Estimated Reading Time: 10 minutes

Guinan was wrong.

After making extensive repairs, the Enterprise headed towards Wolf 359 to re-engage the Borg after it had assimilated Captain Picard. While they raced to the battle, Guinan confronted Riker in the captain’s ready room. She told him he needed to let go of Picard if he was going to lead the crew and ship successfully against this all-too-powerful enemy.

Guinan was wrong. What Riker needed was to let go of himself.

For those who are true Star Trek geeks like myself, you know that Riker prefers to be a little fish in a big pond (and he really wants to keep the away missions for himself!). He was offered command of the Drake and turned it down to do a tour on the Enterprise—he chose a lateral move as first officer rather than becoming a captain. He turned down the big chair again when he was offered the Aries. He claimed it was because it wasn’t the Enterprise, but deeper emotional currents were at play as he needed to prove to his father that turning down the Drake and now the Aries to be on the Enterprise were the best decisions for his career. Now he had been offered the Melbourne, and yet again he said no thanks. Everyone, including himself, wondered if he was nuts for choosing first officer of the Federation’s flagship over full command of another ship, offering its own unique missions and challenges.

The Enterprise arrived at Wolf 359 hours after the battle. Riker, now serving as captain, surveyed the carcasses of ships littering space. The Borg was long gone—heading to Earth at high warp. Among the dead was the Melbourne, which Riker would have been commanding if he had not gotten so comfortable aboard the Enterprise. He stared at the sparking corpse of the Melbourne, the pain and loss clear in his eyes. He looked down. When he raised his eyes again, determination set his jaw as the pain in his eyes turned to anger. Riker saw himself as if dead at Wolf 359. Riker finally let go of himself.

Cards from The Smith-Waite Centennial Tarot Deck, created by Arthur Edward Waite and Pamela Colman Smith. Published by U.S. Games Systems.
Cards from The Smith-Waite Centennial Tarot Deck, created by Arthur Edward Waite and Pamela Colman Smith. Published by U.S. Games Systems.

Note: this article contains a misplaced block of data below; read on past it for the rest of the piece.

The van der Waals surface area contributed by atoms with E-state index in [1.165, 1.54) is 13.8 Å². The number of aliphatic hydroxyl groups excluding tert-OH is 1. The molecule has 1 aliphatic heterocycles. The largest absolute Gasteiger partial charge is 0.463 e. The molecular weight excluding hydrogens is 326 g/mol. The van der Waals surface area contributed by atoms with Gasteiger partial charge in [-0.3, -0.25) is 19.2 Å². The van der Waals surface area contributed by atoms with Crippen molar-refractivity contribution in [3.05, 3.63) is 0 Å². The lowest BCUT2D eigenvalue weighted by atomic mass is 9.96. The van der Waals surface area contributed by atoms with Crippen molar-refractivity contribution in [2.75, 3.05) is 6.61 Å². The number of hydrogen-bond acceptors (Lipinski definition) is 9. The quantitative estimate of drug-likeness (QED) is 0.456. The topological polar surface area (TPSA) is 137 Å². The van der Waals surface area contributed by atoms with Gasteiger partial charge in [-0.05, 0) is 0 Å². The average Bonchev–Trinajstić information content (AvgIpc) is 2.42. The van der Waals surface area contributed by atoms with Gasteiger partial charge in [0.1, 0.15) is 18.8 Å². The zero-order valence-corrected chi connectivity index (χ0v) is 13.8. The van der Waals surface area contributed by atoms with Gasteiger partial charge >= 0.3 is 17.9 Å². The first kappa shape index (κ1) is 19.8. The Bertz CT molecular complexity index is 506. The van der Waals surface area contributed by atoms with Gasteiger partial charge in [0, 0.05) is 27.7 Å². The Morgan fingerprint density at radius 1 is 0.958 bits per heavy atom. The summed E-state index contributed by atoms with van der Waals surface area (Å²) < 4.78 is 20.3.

Let’s look at this sequence with tarot cards to explore how cards that represent change and endings apply to unique story elements. I’ll put it into chronological order so it makes better sense.

1. Riker turns down command of the Drake to serve as First Officer on the Enterprise.

The Fool. Some people might consider it a foolish decision not to take the higher rank, but to accept the role of first officer of a galaxy class starship is a feather in one’s cap. It’s a risky move—with potential for greatness. This is certainly a Fool moment.

2. Riker turns down command of the Aries and a scientific mission to the backwaters of the universe because his dreams are bigger than this. Emotionally he needs to prove to his father that his career decisions are valid.

Death. This is what Joseph Campbell calls Atonement with the Father: To look on the one who has perpetrated the horrors of the world and forgive him. It is the death of the ego. I picked this card for several reasons—this is when Riker truly admits to himself that it is the mission that matters, not the rank. He doesn’t want power as much as excitement. In many ways, this is the death of his dream of becoming a captain by a certain age. He also confronts his father about how he was raised. When as a boy he hooked a fish, his father wouldn’t let him reel it in, but then photographed him with the fish as if he had caught it himself. Because his father was assigned to brief him on the Aries mission, he needed to confront and reject the idea that his father was setting him up to be captain; psychologically Riker felt that he had not earned it but that his father gave it to him. By denying the catch—of the fish, or of the captaincy—he destroyed his father’s power over him and truly started on his own unique journey. Death is the natural and anticipated ending of a predictable cycle.